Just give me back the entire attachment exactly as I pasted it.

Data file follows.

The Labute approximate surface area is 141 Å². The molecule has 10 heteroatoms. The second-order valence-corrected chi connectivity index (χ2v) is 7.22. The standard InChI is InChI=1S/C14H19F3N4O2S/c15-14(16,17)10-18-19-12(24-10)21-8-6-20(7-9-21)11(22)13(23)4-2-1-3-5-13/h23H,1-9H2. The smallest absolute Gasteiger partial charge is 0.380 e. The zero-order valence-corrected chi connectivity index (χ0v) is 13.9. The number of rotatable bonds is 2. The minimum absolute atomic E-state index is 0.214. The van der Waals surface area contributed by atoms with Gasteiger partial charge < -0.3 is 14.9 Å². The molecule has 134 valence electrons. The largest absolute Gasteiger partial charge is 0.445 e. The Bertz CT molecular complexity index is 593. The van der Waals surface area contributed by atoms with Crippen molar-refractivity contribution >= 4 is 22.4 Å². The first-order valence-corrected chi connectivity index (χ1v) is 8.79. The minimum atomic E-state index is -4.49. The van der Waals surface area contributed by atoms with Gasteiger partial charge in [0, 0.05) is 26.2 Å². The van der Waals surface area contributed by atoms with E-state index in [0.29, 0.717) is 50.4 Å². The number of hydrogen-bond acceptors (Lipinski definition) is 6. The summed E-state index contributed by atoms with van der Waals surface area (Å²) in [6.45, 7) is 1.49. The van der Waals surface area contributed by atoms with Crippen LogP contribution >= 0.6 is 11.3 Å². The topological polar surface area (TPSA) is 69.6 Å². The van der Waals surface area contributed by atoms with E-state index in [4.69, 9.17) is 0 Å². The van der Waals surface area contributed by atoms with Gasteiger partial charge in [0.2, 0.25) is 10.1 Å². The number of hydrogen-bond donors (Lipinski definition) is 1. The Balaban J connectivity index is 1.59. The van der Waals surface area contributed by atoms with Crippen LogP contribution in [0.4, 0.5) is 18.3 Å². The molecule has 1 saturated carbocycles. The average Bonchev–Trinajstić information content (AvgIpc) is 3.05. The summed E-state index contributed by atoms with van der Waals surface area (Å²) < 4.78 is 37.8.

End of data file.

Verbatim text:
The Labute approximate surface area is 141 Å². The molecule has 10 heteroatoms. The second-order valence-corrected chi connectivity index (χ2v) is 7.22. The standard InChI is InChI=1S/C14H19F3N4O2S/c15-14(16,17)10-18-19-12(24-10)21-8-6-20(7-9-21)11(22)13(23)4-2-1-3-5-13/h23H,1-9H2. The smallest absolute Gasteiger partial charge is 0.380 e. The zero-order valence-corrected chi connectivity index (χ0v) is 13.9. The number of rotatable bonds is 2. The minimum absolute atomic E-state index is 0.214. The van der Waals surface area contributed by atoms with Gasteiger partial charge < -0.3 is 14.9 Å². The molecule has 134 valence electrons. The largest absolute Gasteiger partial charge is 0.445 e. The Bertz CT molecular complexity index is 593. The van der Waals surface area contributed by atoms with Crippen molar-refractivity contribution >= 4 is 22.4 Å². The first-order valence-corrected chi connectivity index (χ1v) is 8.79. The minimum atomic E-state index is -4.49. The van der Waals surface area contributed by atoms with Gasteiger partial charge in [0, 0.05) is 26.2 Å². The van der Waals surface area contributed by atoms with E-state index in [0.29, 0.717) is 50.4 Å². The number of hydrogen-bond acceptors (Lipinski definition) is 6. The summed E-state index contributed by atoms with van der Waals surface area (Å²) in [6.45, 7) is 1.49. The van der Waals surface area contributed by atoms with Crippen LogP contribution >= 0.6 is 11.3 Å². The topological polar surface area (TPSA) is 69.6 Å². The van der Waals surface area contributed by atoms with E-state index in [4.69, 9.17) is 0 Å². The van der Waals surface area contributed by atoms with Gasteiger partial charge in [0.2, 0.25) is 10.1 Å². The number of hydrogen-bond donors (Lipinski definition) is 1. The Balaban J connectivity index is 1.59. The van der Waals surface area contributed by atoms with Crippen LogP contribution in [0.4, 0.5) is 18.3 Å². The molecule has 1 saturated carbocycles. The average Bonchev–Trinajstić information content (AvgIpc) is 3.05. The summed E-state index contributed by atoms with van der Waals surface area (Å²) < 4.78 is 37.8.